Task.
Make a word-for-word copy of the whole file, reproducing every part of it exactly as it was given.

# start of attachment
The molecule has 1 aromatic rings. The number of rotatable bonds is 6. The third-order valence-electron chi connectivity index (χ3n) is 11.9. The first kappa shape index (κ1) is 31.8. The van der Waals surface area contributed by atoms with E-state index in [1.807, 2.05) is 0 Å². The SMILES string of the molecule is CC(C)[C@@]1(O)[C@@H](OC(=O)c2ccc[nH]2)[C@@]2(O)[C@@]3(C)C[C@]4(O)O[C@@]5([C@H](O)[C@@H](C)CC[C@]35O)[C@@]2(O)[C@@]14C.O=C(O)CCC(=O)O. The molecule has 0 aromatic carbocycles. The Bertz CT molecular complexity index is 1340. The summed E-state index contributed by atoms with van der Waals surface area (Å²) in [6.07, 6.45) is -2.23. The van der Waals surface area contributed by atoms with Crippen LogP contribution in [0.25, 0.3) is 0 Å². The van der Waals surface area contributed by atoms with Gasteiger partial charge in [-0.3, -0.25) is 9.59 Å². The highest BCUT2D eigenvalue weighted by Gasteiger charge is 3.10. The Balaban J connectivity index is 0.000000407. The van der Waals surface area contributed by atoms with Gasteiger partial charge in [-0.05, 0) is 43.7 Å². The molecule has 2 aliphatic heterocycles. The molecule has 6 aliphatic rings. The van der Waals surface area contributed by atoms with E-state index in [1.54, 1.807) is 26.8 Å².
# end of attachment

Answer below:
The molecule has 1 aromatic rings. The number of rotatable bonds is 6. The third-order valence-electron chi connectivity index (χ3n) is 11.9. The first kappa shape index (κ1) is 31.8. The van der Waals surface area contributed by atoms with E-state index in [1.807, 2.05) is 0 Å². The SMILES string of the molecule is CC(C)[C@@]1(O)[C@@H](OC(=O)c2ccc[nH]2)[C@@]2(O)[C@@]3(C)C[C@]4(O)O[C@@]5([C@H](O)[C@@H](C)CC[C@]35O)[C@@]2(O)[C@@]14C.O=C(O)CCC(=O)O. The molecule has 0 aromatic carbocycles. The Bertz CT molecular complexity index is 1340. The summed E-state index contributed by atoms with van der Waals surface area (Å²) in [6.07, 6.45) is -2.23. The van der Waals surface area contributed by atoms with Crippen LogP contribution in [0.25, 0.3) is 0 Å². The van der Waals surface area contributed by atoms with Gasteiger partial charge in [-0.3, -0.25) is 9.59 Å². The highest BCUT2D eigenvalue weighted by Gasteiger charge is 3.10. The Balaban J connectivity index is 0.000000407. The van der Waals surface area contributed by atoms with Gasteiger partial charge in [-0.05, 0) is 43.7 Å². The molecule has 2 aliphatic heterocycles. The molecule has 6 aliphatic rings. The van der Waals surface area contributed by atoms with E-state index in [1.54, 1.807) is 26.8 Å².